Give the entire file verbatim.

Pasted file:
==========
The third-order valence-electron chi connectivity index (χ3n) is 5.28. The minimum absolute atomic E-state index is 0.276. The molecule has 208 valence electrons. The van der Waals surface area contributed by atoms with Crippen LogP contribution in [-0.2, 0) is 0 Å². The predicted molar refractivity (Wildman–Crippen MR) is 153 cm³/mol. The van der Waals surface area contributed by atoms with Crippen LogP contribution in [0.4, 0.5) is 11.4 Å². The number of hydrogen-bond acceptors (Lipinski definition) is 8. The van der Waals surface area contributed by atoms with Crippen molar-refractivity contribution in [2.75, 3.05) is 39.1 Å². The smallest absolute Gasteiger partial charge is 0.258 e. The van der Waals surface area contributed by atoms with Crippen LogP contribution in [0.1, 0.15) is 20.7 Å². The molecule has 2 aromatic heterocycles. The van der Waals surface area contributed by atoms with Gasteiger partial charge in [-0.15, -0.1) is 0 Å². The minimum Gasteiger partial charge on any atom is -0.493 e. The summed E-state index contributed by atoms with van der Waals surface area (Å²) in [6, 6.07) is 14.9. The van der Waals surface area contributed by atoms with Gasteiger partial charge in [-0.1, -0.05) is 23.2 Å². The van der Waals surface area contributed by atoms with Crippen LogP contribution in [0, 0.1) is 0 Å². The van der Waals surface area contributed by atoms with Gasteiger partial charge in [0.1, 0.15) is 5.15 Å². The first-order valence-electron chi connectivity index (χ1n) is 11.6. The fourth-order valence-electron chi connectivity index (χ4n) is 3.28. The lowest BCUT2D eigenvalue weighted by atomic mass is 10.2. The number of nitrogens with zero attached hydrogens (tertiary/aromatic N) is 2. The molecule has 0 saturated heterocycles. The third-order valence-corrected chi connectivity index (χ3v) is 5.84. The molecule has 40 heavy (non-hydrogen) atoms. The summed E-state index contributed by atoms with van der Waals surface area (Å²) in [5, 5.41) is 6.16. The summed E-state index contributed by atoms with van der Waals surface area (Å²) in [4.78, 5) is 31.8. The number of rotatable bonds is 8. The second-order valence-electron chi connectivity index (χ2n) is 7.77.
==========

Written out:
The third-order valence-electron chi connectivity index (χ3n) is 5.28. The minimum absolute atomic E-state index is 0.276. The molecule has 208 valence electrons. The van der Waals surface area contributed by atoms with Crippen LogP contribution in [-0.2, 0) is 0 Å². The predicted molar refractivity (Wildman–Crippen MR) is 153 cm³/mol. The van der Waals surface area contributed by atoms with Crippen LogP contribution in [0.4, 0.5) is 11.4 Å². The number of hydrogen-bond acceptors (Lipinski definition) is 8. The van der Waals surface area contributed by atoms with Crippen molar-refractivity contribution in [2.75, 3.05) is 39.1 Å². The smallest absolute Gasteiger partial charge is 0.258 e. The van der Waals surface area contributed by atoms with Crippen LogP contribution in [0.1, 0.15) is 20.7 Å². The molecule has 2 aromatic heterocycles. The van der Waals surface area contributed by atoms with Gasteiger partial charge in [-0.15, -0.1) is 0 Å². The minimum Gasteiger partial charge on any atom is -0.493 e. The summed E-state index contributed by atoms with van der Waals surface area (Å²) in [6, 6.07) is 14.9. The van der Waals surface area contributed by atoms with Gasteiger partial charge in [-0.1, -0.05) is 23.2 Å². The van der Waals surface area contributed by atoms with Crippen LogP contribution in [0, 0.1) is 0 Å². The van der Waals surface area contributed by atoms with Gasteiger partial charge in [0.1, 0.15) is 5.15 Å². The first-order valence-electron chi connectivity index (χ1n) is 11.6. The fourth-order valence-electron chi connectivity index (χ4n) is 3.28. The lowest BCUT2D eigenvalue weighted by atomic mass is 10.2. The number of nitrogens with zero attached hydrogens (tertiary/aromatic N) is 2. The molecule has 0 saturated heterocycles. The third-order valence-corrected chi connectivity index (χ3v) is 5.84. The molecule has 40 heavy (non-hydrogen) atoms. The summed E-state index contributed by atoms with van der Waals surface area (Å²) in [5, 5.41) is 6.16. The summed E-state index contributed by atoms with van der Waals surface area (Å²) in [4.78, 5) is 31.8. The number of rotatable bonds is 8. The second-order valence-electron chi connectivity index (χ2n) is 7.77.